Freshwater Fishing
The spring-fed Jones Hole National Fish Hatchery is nestled in a canyon 40 miles from Vernal Utah.

The Benefits of a Fish Hatchery for Fishermen

The spring-fed Jones Hole National Fish Hatchery is nestled in a canyon 40 miles from Vernal Utah.
Steven J. Wamback's image for:
"The Benefits of a Fish Hatchery for Fishermen"
Caption: The spring-fed Jones Hole National Fish Hatchery is nestled in a canyon 40 miles from Vernal Utah.
Image by: Steven J. Wamback
© Permission granted to copy freely with proper citation of author photographer: Steven J. Wamback 

In 2006, I had the honor and the pleasure of working as a seasonal fisheries biologist for the United States Fish and Wildlife Service. I would like to share some of the exciting and wonderful things I learned about our nation's fish hatcheries, The National Fish Hatchery System, and the Jones Hole National Fish Hatchery.

Fish hatcheries serve a number of important purposes in our society, including but not limited to environmental, ecological, conservational, restorational, recreational, and economic functions.

These are YOUR hatcheries, your tax dollars at work, and... YOUR fish!

The Jones Hole National Fish Hatchery is operated by the United States Fish & Wildlife Service (USFWS) as part of the National Fish Hatchery System (NFHS), which consists of 70 National Fish Hatcheries, 7 Fish Technology Centers, 9 Fish Health Centers, and 64 Wildlife Management Assistance Offices, and the D.C. Booth Historic National Fish Hatchery.

The Jones Hole National Fish Hatchery is located approximately 40 miles northeast of Vernal in the northeast corner of the state of Utah near the Colorado border. One of the hatchery's neighbors is Dinosaur National Monument. Backcountry Rangers from the US National Park Service patrol Jones Hole Creek. The hatchery serves as a trailhead and respite for visitors to Dinosaur National Monument as well as fishing access for anglers along Jones Hole Creek.

Hatchery staff are always pleased to guide visitors through the hatchery grounds and facilities as well as to provide water, parking, and rest facilities to our visitors, passing anglers, and weary hikers. Although overnight camping is not permitted on hatchery grounds, information about camping and river use permits for Dinosaur National Monument can be obtained at Dinosaur National Monument Visitors Center near Jenson, Utah or the US National Park Service website:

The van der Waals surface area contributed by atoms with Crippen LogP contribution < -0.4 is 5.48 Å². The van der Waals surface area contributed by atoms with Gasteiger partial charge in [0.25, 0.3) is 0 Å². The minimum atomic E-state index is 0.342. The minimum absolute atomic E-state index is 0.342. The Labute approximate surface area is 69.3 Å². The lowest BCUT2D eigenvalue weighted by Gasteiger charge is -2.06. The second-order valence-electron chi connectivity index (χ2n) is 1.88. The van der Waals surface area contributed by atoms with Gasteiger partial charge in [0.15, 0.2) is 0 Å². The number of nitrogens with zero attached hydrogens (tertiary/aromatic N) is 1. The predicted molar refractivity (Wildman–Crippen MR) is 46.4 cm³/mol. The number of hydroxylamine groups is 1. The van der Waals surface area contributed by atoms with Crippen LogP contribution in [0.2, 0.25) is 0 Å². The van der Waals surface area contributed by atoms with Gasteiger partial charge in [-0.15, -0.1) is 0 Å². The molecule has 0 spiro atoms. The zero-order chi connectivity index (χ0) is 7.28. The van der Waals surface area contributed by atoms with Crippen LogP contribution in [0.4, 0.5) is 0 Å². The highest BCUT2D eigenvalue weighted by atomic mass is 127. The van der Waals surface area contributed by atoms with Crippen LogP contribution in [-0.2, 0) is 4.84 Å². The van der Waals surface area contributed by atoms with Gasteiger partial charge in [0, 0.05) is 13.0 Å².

Having driven the 40 miles of scenic, winding, mountain and canyon roads leading down into Jones Hole, one of the first questions that hatchery visitors might ask upon arriving is, "Why is the hatchery located here at such a remote and distant location?" Quite simply, the answer is water. The unique and fascinating plumbing system at the Jones Hole National Fish Hatchery is fed by the pure and natural waters of Jones Hole Springs which are the source of Jones Hole Creek and are the hatchery's main water supply.

These springs are capable of delivering up to 15,000 gallons per minute (gpm) of pure spring water to the hatchery at a constant year-round temperature of 54 degrees (54F, 12C). These conditions of water purity, volume, and temperature are ideal for rearing cold water fishes such as trout and other salmonids.

Water is collected from the numerous springs which surround the hatchery grounds by means of a system of perforated collection pipes, gravity fed collection and distribution boxes, and pumped water transmission lines. Water is directed to the tanks and raceways where fish are being reared and is recycled as needed. First-use water is directed into the hatchery buildings for egg hatching and rearing of the smallest and youngest fish in the indoor tanks; while re-use water is directed toward outside raceways and more mature fish.

Final-use water is directed toward the sedimentation ponds where suspended solids are deposited and where wastes are biologically metabolized such that water ultimately re-entering the natural environment is about as pure and clear as it was when it entered the hatchery's water system.

Ecosystem alteration due to the construction of numerous hydroelectric dams and reservoirs throughout the American West coupled with the desire of sportsmen and anglers to use and enjoy the natural environment in pursuit of fish and game as well as the greater public emphasis in recent years on the restoration and conservation of natural areas has led to the establishment of wildlife refuges and fish hatcheries to aid our Nation in the achievement of these ecological, conservational, and environmental goals.

Working cooperatively with various federal, state, and tribal agencies, Jones Hole National Fish Hatchery serves the American people and the U.S. Fish and Wildlife Service's stated mission by providing fish for the Colorado River Storage Project (CRSP), Native American reservation waters, and many other water bodies throughout Utah, Colorado, and Wyoming. Annually, the hatchery produces nearly two million trout and other salmonids weighing in at nearly 200,000 pounds.

In addition to the environmental and ecological benefits afforded by the stocking of these fish, the economic advantages of generating nearly 400,000 "angler days" per year brings $35 million per year and 376 jobs into the local economy by rainbow trout anglers from around the world angling in the Jones Hole National Fish Hatchery trout stocking regions of Utah, Colorado, and Wyoming.

More about this author: Steven J. Wamback

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